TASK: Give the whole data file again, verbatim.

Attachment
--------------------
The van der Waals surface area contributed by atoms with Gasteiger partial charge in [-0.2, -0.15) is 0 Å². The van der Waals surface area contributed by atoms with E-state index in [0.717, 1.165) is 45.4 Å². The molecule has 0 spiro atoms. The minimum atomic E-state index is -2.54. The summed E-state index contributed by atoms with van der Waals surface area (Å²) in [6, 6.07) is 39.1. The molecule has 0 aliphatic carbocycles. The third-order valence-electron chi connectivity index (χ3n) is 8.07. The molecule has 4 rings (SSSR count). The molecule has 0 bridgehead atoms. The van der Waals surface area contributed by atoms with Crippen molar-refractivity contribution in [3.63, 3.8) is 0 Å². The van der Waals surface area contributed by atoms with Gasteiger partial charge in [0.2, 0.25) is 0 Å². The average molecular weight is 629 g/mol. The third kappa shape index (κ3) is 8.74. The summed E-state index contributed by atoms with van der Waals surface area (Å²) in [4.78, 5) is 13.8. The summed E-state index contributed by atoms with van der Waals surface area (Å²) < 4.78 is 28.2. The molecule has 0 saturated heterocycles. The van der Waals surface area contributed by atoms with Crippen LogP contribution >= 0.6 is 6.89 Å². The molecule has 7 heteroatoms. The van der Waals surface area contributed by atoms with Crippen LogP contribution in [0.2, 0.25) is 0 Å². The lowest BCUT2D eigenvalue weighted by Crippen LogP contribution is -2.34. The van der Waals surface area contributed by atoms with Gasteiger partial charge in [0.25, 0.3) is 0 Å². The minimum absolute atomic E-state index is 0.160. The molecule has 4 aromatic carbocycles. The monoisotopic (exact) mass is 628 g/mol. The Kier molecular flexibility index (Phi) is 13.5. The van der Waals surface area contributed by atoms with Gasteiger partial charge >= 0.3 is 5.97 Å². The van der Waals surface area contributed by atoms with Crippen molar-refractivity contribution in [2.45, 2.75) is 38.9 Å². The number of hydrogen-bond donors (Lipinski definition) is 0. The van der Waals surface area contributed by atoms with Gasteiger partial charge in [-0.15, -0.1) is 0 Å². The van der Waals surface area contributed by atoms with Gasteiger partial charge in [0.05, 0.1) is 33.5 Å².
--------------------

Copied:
The van der Waals surface area contributed by atoms with Gasteiger partial charge in [-0.2, -0.15) is 0 Å². The van der Waals surface area contributed by atoms with E-state index in [0.717, 1.165) is 45.4 Å². The molecule has 0 spiro atoms. The minimum atomic E-state index is -2.54. The summed E-state index contributed by atoms with van der Waals surface area (Å²) in [6, 6.07) is 39.1. The molecule has 0 aliphatic carbocycles. The third-order valence-electron chi connectivity index (χ3n) is 8.07. The molecule has 4 rings (SSSR count). The molecule has 0 bridgehead atoms. The van der Waals surface area contributed by atoms with Crippen molar-refractivity contribution in [3.63, 3.8) is 0 Å². The van der Waals surface area contributed by atoms with Gasteiger partial charge in [0.2, 0.25) is 0 Å². The average molecular weight is 629 g/mol. The third kappa shape index (κ3) is 8.74. The summed E-state index contributed by atoms with van der Waals surface area (Å²) in [4.78, 5) is 13.8. The summed E-state index contributed by atoms with van der Waals surface area (Å²) < 4.78 is 28.2. The molecule has 0 saturated heterocycles. The van der Waals surface area contributed by atoms with Crippen LogP contribution >= 0.6 is 6.89 Å². The molecule has 7 heteroatoms. The van der Waals surface area contributed by atoms with Crippen LogP contribution in [0.2, 0.25) is 0 Å². The lowest BCUT2D eigenvalue weighted by Crippen LogP contribution is -2.34. The van der Waals surface area contributed by atoms with Gasteiger partial charge in [0.25, 0.3) is 0 Å². The minimum absolute atomic E-state index is 0.160. The molecule has 4 aromatic carbocycles. The monoisotopic (exact) mass is 628 g/mol. The Kier molecular flexibility index (Phi) is 13.5. The van der Waals surface area contributed by atoms with Gasteiger partial charge >= 0.3 is 5.97 Å². The van der Waals surface area contributed by atoms with Crippen molar-refractivity contribution in [2.45, 2.75) is 38.9 Å². The number of hydrogen-bond donors (Lipinski definition) is 0. The van der Waals surface area contributed by atoms with Gasteiger partial charge in [-0.15, -0.1) is 0 Å². The van der Waals surface area contributed by atoms with Gasteiger partial charge in [0.05, 0.1) is 33.5 Å².